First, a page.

Just war theory tackles the question as to under what circumstances it is legitimate to go to war. Though there are earlier references of the ethics of warfare, Thomas Aquinas’s account in his Summa Theologica provided the basis on which just war theory is based. The theory developed by Thomas and his followers identifies various specific conditions that must be met if a war is justly to be waged.
The first condition that must be satisfied before war can legitimately be declared is that there must be just cause for the war. It is wrong to wage war without sufficient reason.
Sufficient reason certainly includes self-defence against an act of aggression, but what else might provide just cause for a war is difficult to discern. Defence of others against an aggressor nation may well be sufficient justification for war. It is less clear whether pre-emptive strikes against a nation that may or may not pose a threat meet this condition.
The second condition is that war must be declared by a proper authority, a representative of a nation. Neither you nor I can declare war; that is a matter for governments. There are, however, circumstances where it is unclear whether a government represents its people. A dictator King, who rules by fear, or a democratically elected government acting against the wishes of the electorate, arguable do not represent those whom they govern. Whether they can justly declare war is therefore questionable.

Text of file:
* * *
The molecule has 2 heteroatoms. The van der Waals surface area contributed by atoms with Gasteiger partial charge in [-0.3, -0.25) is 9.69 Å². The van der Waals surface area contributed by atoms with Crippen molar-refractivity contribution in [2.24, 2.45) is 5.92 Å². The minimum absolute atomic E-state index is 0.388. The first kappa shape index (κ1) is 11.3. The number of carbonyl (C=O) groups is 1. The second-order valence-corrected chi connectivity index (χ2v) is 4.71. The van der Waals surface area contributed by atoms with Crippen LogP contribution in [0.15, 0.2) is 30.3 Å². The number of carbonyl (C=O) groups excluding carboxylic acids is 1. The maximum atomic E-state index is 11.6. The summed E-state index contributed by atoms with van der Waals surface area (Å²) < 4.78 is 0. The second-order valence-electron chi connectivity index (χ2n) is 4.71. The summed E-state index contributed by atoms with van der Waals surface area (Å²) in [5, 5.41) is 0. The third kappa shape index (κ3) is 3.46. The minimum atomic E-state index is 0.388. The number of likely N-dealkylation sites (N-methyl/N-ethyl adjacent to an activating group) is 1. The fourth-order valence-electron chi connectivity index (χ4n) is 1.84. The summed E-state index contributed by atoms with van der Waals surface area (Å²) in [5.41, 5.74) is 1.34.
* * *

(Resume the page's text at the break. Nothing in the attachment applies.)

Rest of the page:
If a war is to be just then the third condition that must be satisfied is that it must be waged with the right intentions. If a nation has just cause to declare a war, but its real reason for doing so is simply to further its own interests or to inflict suffering upon a hated enemy, then the war is not just. Traditionally, it has been held that the right intention must be a desire for peace with Stoicism to end suffering
Probability of Success
A fourth condition for a just war is that there must be some likelihood of success. There is no justice, it is held, in a government resisting a superior power only for its people to be utterly crushed. For a war to be just, the chances of it achieving its aims must be significant.
The last of the conditions of traditional just war theory is proportionality. This condition is violated if the bad effects of waging a war are likely to outweigh the good that it achieves.